A collection of original photographs from boot camp, from the front lines, and beyond.
John carried a very small camera with him and took grainy, black and white photos when he could. These were mostly of his comrades and of the countryside he was experiencing. When battle actions began, there was no time for or thought of taking photographs.
These original photographs have not been published except on this site.
John geared up at Camp Joseph T. Robinson in Arkansas.
Postcard showing the Camp entrance.
John in uniform at Paris, Texas,
John spends some time with his new wife, Joelmae, before debarkation.
Paris, Texas – August, 1944
John at Paris, Texas
John and Jo pose with John's mother, Marie, at Camp Barkley, Abilene, Texas,
September 4, 1944
John and Jo at Camp Barkley, Abiliene, Texas,
September 4, 1944
John sailed to England on this distinguished ship which was put into service as a troop carrier during the war.
John with his friend, Gerald Daniels in London, England,
They both survived and remained friends for life.
John and Gerald took an opportunity to see London before they were shipped across the English Channel into the war in France.
John and Gerald in London.
John stands at the gate near Marble Arch– Hyde Park, London
John's photo of Parliament and the River Thames.
After this brief respite, John crossed into France and was sent on to the front lines, already advanced far into the country.
Fellow soldiers in Cite de Charbonnage, France.
L: Henry Figurski
R: Jimmy Myers
John is second from left in this photo along with his fellow soldiers:
Top: Troy Berry (the driver)
Bottom (L to R): Dexter R. Hunneman, John Crews, Carrol Moyer, Nick Hardony (1st Sgt.), Francis Tacey, and George Dear.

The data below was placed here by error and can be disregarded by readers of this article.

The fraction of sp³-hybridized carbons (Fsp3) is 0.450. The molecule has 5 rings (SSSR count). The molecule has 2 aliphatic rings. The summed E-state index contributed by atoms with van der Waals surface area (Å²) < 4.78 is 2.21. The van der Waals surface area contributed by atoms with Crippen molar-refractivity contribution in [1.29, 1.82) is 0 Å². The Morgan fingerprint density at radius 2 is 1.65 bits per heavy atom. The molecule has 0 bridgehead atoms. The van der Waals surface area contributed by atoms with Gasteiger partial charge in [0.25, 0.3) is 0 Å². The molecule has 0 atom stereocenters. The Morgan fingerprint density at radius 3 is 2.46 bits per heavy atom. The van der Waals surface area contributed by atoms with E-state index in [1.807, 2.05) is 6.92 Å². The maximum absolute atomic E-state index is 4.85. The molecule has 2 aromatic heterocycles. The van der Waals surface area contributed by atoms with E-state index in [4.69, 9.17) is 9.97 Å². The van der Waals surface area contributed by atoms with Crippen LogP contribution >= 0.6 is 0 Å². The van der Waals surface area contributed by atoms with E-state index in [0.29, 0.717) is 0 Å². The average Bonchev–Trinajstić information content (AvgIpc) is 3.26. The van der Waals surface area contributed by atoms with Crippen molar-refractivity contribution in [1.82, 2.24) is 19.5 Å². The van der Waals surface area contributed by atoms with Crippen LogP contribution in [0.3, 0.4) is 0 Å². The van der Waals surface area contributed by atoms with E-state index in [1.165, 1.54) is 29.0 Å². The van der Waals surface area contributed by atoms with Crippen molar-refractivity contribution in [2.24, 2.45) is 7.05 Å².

Dexter R. Hunneman
"Mailman Wit Bag!"
In Cite de Charbonnage, France.
John was a radio operator, based in a half-track (wheeled truck up front and tracked wheels on back.) He dedicated his to his new wife.
Tank tracks covering the French countryside. John's outfit was heading into the Alsace region with the initial aim of reaching and crossing the Rhine River.
They fought their way through the "Colmar Pocket" at tough battles like Herrlisheim. This was happening at about the same time as the Battle of the Bulge, further north.
John crossed the Rhine River at Worms, Germany. The bridge was out and snipers held the tower so they swam across at night. John did not swim, so another soldier helped him make it across the dangerous waters.
On April 1, 1945, Company C made it to Ochsenfurt, Germany, near Wurtzburg. They crossed the Main River there and fought their way south towards Munich.
Crossing the Main River at Ochsenfurt, Germany,
April 1, 1945
April 1, 1945
Photo credits: Unless otherwise indicated, all photos on this site
are from the private collection of John C. Crews.
Certain photos are reproduced courtesy of the Franklin Roosevelt Library.
Official Army photos by the U.S. Army Signal Corps. are reproduced
from the original booklets and materials.
The photo of the "Marine Devil" ship is courtesy of Bruce T. Doll, www.imagesofvision.com.
All graphics, photographs, and text on this site are ©2020, David P. Crews, unless otherwise noted.
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